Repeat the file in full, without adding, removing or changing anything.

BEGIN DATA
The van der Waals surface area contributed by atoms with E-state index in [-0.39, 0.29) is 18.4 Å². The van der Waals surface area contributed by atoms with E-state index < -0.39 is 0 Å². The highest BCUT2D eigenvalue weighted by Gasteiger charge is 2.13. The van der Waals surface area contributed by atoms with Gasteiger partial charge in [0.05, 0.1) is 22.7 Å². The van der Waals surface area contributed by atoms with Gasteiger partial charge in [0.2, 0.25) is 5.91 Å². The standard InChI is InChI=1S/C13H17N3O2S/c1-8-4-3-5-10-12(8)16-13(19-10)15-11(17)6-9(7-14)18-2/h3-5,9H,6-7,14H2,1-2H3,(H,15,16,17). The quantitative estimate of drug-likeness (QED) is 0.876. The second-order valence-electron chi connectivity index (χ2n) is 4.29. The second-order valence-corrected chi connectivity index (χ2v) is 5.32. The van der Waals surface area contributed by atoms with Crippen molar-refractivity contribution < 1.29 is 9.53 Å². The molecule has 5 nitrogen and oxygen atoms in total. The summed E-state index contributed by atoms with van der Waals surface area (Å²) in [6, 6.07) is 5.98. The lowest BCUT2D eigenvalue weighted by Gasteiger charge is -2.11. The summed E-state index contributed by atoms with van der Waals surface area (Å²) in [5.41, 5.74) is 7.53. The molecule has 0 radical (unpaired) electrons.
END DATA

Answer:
The van der Waals surface area contributed by atoms with E-state index in [-0.39, 0.29) is 18.4 Å². The van der Waals surface area contributed by atoms with E-state index < -0.39 is 0 Å². The highest BCUT2D eigenvalue weighted by Gasteiger charge is 2.13. The van der Waals surface area contributed by atoms with Gasteiger partial charge in [0.05, 0.1) is 22.7 Å². The van der Waals surface area contributed by atoms with Gasteiger partial charge in [0.2, 0.25) is 5.91 Å². The standard InChI is InChI=1S/C13H17N3O2S/c1-8-4-3-5-10-12(8)16-13(19-10)15-11(17)6-9(7-14)18-2/h3-5,9H,6-7,14H2,1-2H3,(H,15,16,17). The quantitative estimate of drug-likeness (QED) is 0.876. The second-order valence-electron chi connectivity index (χ2n) is 4.29. The second-order valence-corrected chi connectivity index (χ2v) is 5.32. The van der Waals surface area contributed by atoms with Crippen molar-refractivity contribution < 1.29 is 9.53 Å². The molecule has 5 nitrogen and oxygen atoms in total. The summed E-state index contributed by atoms with van der Waals surface area (Å²) in [6, 6.07) is 5.98. The lowest BCUT2D eigenvalue weighted by Gasteiger charge is -2.11. The summed E-state index contributed by atoms with van der Waals surface area (Å²) in [5.41, 5.74) is 7.53. The molecule has 0 radical (unpaired) electrons.